Bernstein continued his studies at Harvard University, which nurtured his relentless intellectual curiosity as much as his musical talents. In 1937, a chance meeting with Greek conductor Dmitri Mitropoulos (1896-1960), a man of great intensity whose dedication to his art was a consuming passion, instilled in Bernstein a desire to pursue a career in conducting. Mitropoulos himself encouraged Bernstein's ambitions; the two men remained friends until Mitropoulos's death. Another chance meeting later that year, this time with American composer Aaron Copland (1900-1990) resulted in the establishment of another lifelong friendship, despite the contrast in Copland's reserved, down-to-earth personality with Bernstein's natural ebullience. Nevertheless, in the years to follow, their friendship successfully operated on both personal and professional levels, with Copland often providing practical advice and encouragement to Bernstein, and Bernstein championing performances of Copland's works.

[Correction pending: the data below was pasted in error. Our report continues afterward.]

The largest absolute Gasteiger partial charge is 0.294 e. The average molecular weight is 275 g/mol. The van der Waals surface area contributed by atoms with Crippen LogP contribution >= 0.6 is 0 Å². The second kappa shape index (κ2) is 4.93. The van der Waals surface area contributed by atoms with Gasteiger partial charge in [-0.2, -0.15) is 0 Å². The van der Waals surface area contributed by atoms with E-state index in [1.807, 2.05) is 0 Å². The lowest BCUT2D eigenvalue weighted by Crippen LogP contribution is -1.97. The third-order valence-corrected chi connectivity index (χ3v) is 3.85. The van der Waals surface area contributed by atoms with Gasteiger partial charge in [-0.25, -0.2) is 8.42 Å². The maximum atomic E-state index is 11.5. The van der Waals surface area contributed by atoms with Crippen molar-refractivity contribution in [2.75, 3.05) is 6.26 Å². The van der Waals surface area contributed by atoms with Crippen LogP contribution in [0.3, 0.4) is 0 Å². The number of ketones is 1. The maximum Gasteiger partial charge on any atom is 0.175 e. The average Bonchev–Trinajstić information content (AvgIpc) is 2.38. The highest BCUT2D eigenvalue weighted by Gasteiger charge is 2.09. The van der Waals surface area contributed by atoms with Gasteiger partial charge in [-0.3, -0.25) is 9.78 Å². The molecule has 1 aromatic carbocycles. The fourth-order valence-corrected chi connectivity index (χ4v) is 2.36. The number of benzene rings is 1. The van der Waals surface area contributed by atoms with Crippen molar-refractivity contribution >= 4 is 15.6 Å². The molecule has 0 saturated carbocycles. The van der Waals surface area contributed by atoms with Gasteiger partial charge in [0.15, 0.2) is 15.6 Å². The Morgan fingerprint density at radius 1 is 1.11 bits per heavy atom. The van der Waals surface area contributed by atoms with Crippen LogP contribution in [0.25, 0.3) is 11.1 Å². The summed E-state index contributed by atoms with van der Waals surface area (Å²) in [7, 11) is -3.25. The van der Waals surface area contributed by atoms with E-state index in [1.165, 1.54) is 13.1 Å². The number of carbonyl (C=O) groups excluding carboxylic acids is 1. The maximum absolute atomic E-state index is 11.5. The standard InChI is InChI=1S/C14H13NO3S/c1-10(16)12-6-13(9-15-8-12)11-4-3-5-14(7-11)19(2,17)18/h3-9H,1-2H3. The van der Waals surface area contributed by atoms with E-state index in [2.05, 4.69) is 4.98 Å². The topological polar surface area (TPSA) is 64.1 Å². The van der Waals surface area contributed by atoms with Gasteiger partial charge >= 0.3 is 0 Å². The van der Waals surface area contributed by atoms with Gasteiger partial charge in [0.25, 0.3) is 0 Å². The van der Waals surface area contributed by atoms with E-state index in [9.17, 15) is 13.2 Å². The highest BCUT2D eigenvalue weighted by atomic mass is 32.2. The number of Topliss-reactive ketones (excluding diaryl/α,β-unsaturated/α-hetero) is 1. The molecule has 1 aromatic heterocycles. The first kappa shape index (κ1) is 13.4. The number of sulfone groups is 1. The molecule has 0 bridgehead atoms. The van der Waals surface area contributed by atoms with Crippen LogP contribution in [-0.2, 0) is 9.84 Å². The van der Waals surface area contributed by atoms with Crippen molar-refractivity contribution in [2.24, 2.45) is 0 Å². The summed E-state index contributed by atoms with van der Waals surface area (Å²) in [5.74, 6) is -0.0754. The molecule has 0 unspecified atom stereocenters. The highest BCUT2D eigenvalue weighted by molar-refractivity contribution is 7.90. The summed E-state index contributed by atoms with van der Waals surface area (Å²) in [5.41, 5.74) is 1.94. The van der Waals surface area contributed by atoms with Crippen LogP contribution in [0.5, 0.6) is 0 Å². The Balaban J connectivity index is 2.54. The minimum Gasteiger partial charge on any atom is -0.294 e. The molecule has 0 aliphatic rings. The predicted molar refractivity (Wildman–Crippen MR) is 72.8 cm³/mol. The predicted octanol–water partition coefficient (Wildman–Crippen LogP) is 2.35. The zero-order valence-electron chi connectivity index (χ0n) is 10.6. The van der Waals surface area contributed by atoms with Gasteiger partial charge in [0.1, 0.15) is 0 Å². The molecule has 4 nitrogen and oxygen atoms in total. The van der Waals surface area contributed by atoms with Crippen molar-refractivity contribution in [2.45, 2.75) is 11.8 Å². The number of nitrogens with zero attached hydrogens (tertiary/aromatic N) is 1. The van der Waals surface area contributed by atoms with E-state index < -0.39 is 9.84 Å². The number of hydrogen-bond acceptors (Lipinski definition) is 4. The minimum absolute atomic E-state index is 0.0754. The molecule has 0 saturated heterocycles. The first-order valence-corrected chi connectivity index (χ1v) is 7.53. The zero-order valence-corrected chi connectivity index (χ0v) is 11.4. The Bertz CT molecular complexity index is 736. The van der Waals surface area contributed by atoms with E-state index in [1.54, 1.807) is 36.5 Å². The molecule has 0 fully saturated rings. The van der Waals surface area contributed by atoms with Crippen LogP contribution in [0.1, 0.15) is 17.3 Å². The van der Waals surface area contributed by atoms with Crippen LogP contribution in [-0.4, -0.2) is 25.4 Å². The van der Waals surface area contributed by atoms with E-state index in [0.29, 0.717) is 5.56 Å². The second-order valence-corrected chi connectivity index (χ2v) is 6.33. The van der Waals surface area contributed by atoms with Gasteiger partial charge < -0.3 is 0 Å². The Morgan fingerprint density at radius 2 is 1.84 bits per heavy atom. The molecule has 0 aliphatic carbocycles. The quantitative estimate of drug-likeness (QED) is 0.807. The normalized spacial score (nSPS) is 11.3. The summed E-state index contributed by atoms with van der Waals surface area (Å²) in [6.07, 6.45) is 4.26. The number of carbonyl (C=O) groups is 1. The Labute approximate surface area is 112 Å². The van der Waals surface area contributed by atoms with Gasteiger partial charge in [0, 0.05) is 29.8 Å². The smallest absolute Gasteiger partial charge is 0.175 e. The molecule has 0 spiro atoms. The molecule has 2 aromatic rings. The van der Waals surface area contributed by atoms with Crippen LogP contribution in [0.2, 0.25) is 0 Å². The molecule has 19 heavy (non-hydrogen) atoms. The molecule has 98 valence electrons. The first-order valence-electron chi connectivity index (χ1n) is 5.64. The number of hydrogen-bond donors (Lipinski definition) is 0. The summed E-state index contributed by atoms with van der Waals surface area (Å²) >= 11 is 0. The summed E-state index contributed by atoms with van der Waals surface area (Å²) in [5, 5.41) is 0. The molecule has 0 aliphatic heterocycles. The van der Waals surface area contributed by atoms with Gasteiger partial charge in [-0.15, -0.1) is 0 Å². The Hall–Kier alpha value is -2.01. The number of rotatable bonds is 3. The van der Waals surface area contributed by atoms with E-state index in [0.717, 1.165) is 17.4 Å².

The end of his senior year at Harvard (1939) was marked by Bernstein's conducting début in a performance of Aristophanes's play The Birds, for which Bernstein also composed the incidental music – one of his first mature essays in musical composition. A month later he also mounted a performance of Marc Blitzstein's (1905-1964) socially-informed musical theater work, The Cradle Will Rock, which itself was to prove influential to Bernstein's later compositional style. In the fall of that same year, Bernstein began his studies at the prestigious Curtis Institute of Music in Philadelphia. While it was not without some trepidation that Bernstein moved to Philadelphia – far removed from the emotional, intellectual and financial support of family and friends in Cambridge – biographer Humphrey Burton writes that Bernstein was nonetheless "sustained by his own inner conviction that conducting was his calling, his destiny."